Standard 2 – Decency
The prison supplies the basic requirements of decent life to the prisoners.
The prison provides to all prisoners the basic physical requirements for a decent life. All buildings, rooms, outdoor spaces and activity areas are of adequate size, well maintained, appropriately furnished, clean and hygienic. Each prisoner has a bed, bedding and suitable clothing, has good access to toilets and washing facilities, is provided with necessary toiletries and cleaning materials and is properly fed. These needs are met in ways that promote each prisoner’s sense of personal and cultural identity and self‑respect.
Overall Rating: Satisfactory performance
Viewing the prison buildings, accommodation and facilities, it appeared that they were fit for purpose and maintained to an appropriate standard.
A number of cells were viewed during the inspection, and appeared to be of a standard design and were noted to be of good size with adequate ventilation and lighting. All cells viewed had an in‑cell shower, hand basin and toilet. The majority of cells were allocated as single cells, which was clearly popular with prisoners, and gave a sense of ‘belonging’ and something that the majority of prisoners took pride in maintaining to a good standard. There was a method of communication from every cell via a ‘call‑bell’ system and this was monitored both within the hall and the Hub, which sat immediately adjacent to the hall.
The areas outwith the halls appeared to be of a good quality and size and had appropriate furnishings for the activities taking place. There were occasions when it was noted that conversations that could be considered private took place in the open areas of the halls, which meant that it was possible that these conversations could be overheard.
A number of areas within the establishment were extremely clean including the areas outwith the halls. While it was noted that the majority of cellular accommodation appeared clean, it was also noted that other cells did not appear to be up to a similar level of cleanliness, but it was felt that this was more down to the individual prisoners within those cells. Staff should work with those prisoners to support and encourage them to take an interest in their personal cleanliness. Within each hall, there were designated store areas that contained an appropriate amount of materials for cleaning the halls and individual cells. Prisoners commented positively on the time that was afforded to them to both shower and maintain their cells appropriately.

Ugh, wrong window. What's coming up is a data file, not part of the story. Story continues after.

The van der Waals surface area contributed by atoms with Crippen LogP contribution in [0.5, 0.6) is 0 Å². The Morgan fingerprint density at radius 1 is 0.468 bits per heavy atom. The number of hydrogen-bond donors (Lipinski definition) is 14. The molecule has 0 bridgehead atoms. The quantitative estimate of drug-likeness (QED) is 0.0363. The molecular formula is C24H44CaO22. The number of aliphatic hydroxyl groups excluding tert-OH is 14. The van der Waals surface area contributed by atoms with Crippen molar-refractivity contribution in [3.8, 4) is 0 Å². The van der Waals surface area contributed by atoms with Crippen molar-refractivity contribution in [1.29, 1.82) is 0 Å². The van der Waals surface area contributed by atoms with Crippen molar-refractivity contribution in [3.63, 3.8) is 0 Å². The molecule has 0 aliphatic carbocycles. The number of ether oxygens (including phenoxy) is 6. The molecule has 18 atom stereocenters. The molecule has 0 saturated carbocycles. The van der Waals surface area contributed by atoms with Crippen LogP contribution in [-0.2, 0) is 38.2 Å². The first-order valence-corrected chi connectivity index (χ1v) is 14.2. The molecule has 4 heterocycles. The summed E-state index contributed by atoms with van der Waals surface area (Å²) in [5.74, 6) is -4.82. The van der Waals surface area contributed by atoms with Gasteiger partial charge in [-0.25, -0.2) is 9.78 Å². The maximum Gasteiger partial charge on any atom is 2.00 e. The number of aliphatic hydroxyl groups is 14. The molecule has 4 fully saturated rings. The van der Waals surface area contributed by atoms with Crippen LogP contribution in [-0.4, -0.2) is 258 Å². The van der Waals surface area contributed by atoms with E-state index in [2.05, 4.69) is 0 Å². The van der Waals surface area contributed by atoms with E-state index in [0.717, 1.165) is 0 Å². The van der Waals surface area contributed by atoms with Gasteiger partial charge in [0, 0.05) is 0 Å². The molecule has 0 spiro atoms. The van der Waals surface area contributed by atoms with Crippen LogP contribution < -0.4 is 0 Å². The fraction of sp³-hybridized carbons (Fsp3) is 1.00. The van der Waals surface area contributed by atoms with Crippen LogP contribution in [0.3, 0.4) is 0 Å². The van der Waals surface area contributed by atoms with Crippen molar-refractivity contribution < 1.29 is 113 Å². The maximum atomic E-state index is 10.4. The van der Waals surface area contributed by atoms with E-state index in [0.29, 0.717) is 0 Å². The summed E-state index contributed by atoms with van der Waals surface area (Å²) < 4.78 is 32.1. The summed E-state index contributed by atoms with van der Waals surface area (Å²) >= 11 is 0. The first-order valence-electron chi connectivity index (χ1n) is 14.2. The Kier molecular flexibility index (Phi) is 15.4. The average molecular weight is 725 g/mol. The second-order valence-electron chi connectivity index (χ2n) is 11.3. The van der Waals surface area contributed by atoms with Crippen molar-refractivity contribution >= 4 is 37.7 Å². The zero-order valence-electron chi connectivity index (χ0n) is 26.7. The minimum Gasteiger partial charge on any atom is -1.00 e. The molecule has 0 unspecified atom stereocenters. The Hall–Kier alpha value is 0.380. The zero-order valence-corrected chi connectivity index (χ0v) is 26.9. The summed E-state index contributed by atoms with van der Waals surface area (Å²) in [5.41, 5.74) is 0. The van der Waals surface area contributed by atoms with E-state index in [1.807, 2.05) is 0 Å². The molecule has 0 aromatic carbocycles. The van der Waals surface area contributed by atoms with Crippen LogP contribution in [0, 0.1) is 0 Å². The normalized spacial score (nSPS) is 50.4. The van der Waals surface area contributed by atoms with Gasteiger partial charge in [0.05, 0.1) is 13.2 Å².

The Infection Control Guidance was viewed and was considered appropriate in its content. It was also noted that there was current documentation relating to Biohazard Recognition of Achievement. Staff spoke confidently about their knowledge of how to get biohazard material cleaned from within the hall.
There were a number of mattresses that were ripped and damaged quite badly. It was further noted that one mattress in particular was seen to be covered in what appeared to be a significant amount of mould which was also seen on the bed frame. Inspectors welcomed the immediate response and replacement of these mattresses during the inspection, and the 100% check of all mattresses that was conducted following the inspection. The bedding was of reasonable quality, and prisoners spoke positively about being able to have their own bedding sent to the establishment.
There was an industrial washing machine available for use within each hall, and prisoners spoke positively about being able to use the washing machine during the evening. The majority of prisoners commented that they were aware of the process that could be followed in the case of damaged or lost laundry items. There was a process whereby prisoners had the opportunity to send clothing and bedding to an external laundry, and this process appeared to work well.
Within each hall, there is a ready supply of basic toiletries available to prisoners at no cost.
Prisoners were positive about being able to wear their own clothes within the halls as it gave them a sense of being an ‘individual’, thereby helping to increase self‑esteem. Outwith the hall, prisoners were required to wear prison issue clothing. There was appropriate clothing available for prisoners who were working outdoors, particularly during inclement weather.
The majority of prisoners spoke positively about the meals that were provided, though some would like more choice. Meals were ordered through the Kiosk facility within the halls and there were no significant issues highlighted in relation to this process. Menus were prepared on a four‑week cycle, and the menus viewed clearly made provision for a range of dietary needs including medical, cultural and vegetarian, etc. All food within the establishment was prepared in line with the Healthy Living Award 2017‑2019, and documentation was made available to support this. It was reported that food forum meetings involving prisoners were held twice per year, but other meetings could be arranged on an ad‑hoc basis if required.
Upon commencing working in the kitchen, prisoners undergo a comprehensive training programme. This was recorded in the Training Pack for Kitchen Workers. This pack was extremely comprehensive and covered a variety of job roles within the kitchen.